Still, it's hard on the heart to wake one day and realize a once-prized relationship is over.

My mother once told me, "If you have even five good friends, you're lucky." I thought she was crazy. I was in school at the time, and I had scores of friends.

But now, as an adult, I see what she meant.

Friends are more than people you hang out with to have a good time. They're more than a group of folks with the same interests as you.

A true friend is there in the bad times as well as the good. They're ESPECIALLY there in the bad times.

REAL friends help you move! ;)

By this definition, I - and I bet many of you - have very few friends. Which makes it all the more important that we remember to cherish that blessed handful of people who'll be there when times get tough.

To those people in my life - I'm so grateful to have you. How wonderful you are! How special!

Every day in every way, I am indebted to you.


A prayer for Eli

My nephew, Eli, (age 2) has such a beautiful heart. My diet is pretty limited, so when I met the family for lunch today, I abstained from ordering, deciding rather to just eat at home. When all of the food came, Eli told everyone they'd have to wait to eat until my food came. <3 <3 <3

He then reminded everyone to say a prayer.

He leads the prayer each time.

It's a beautiful prayer he learned at his "school," and I love it because the prayer is kind, thoughtful, and respectful of all faiths. (If I can snag the words from Eli's folks, I'll post the prayer in the comments).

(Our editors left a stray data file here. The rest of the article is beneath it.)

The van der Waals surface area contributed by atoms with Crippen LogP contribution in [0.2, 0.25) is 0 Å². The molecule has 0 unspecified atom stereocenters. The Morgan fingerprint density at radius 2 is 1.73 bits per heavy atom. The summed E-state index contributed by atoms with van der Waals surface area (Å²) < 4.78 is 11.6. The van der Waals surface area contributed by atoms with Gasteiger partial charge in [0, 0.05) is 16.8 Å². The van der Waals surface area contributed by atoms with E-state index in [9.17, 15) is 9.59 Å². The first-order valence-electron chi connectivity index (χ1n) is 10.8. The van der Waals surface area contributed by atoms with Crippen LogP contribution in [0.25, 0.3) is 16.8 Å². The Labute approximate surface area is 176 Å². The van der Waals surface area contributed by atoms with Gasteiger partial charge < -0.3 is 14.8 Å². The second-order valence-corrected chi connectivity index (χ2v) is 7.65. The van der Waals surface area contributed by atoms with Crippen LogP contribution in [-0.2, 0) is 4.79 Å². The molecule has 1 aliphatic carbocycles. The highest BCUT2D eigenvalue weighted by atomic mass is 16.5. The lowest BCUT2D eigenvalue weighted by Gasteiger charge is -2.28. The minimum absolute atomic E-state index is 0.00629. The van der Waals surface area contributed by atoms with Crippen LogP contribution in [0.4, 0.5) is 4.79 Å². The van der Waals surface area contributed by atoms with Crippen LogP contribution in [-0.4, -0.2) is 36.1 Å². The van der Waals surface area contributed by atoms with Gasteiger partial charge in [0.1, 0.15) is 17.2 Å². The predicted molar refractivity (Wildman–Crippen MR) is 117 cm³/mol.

It may be yammering, but I'm just so proud of my nephew's kindheartedness. It reminds me of my brother, Justin, when he was a child - always thinking about everyone else...

It's hard to stay tenderhearted.

Life kicks everyone, but sometimes I think the tenderhearted get hit hardest...or maybe they just feel the blows more acutely.

So I want to take a moment to recognize the tenderhearted - to give thanks for them and hope my friends and family can raise more like them.


Thursday, February 8, 2018

Love Letter

My work as a journalist was the most meaningful of my life, and returning to that profession remains a long-term goal.

Yesterday I saw "The Post," and, while not a perfect film, it touched on the invaluable role a free press plays in our democracy.

One of the few lectures I remember clearly from my days at UGA was about how the Press was such an essential force as to warrant placement in The First Amendment, and what an honor and a responsibility that was. Each day, as I watch my Reuters, or listen to my BBC and NPR, I feel a deep longing. Long ago I learned what it's like to miss a PERSON. But it continues to surprise me how much I miss a PROFESSION.

I learned so much as a journalist. Every day I saw my job (at the macro level anyway) as interviewing experts in their fields, to learn more about those fields, and report the information back to the masses. I was a sharer. I was an educator. And all the while I was being educated daily on things I hadn't previously known.

Those were the most fulfilling days of my life.

I'm not sure what I am trying to say... and I see the irony in writing about being a communications professional who does not know how to effectively communicate what she's thinking...

I guess I said what I meant to say in my first sentence here.

If God or the Fates or a medical breakthrough or sheer, dumb luck decides to heal me one day, it is my fervent hope I can return to the job I loved - the job that gave me a continuing education, a sense of purpose, an outlet.

This is my love letter to Journalism, to education, to the pursuit of truth.

And I'm sharing it with you.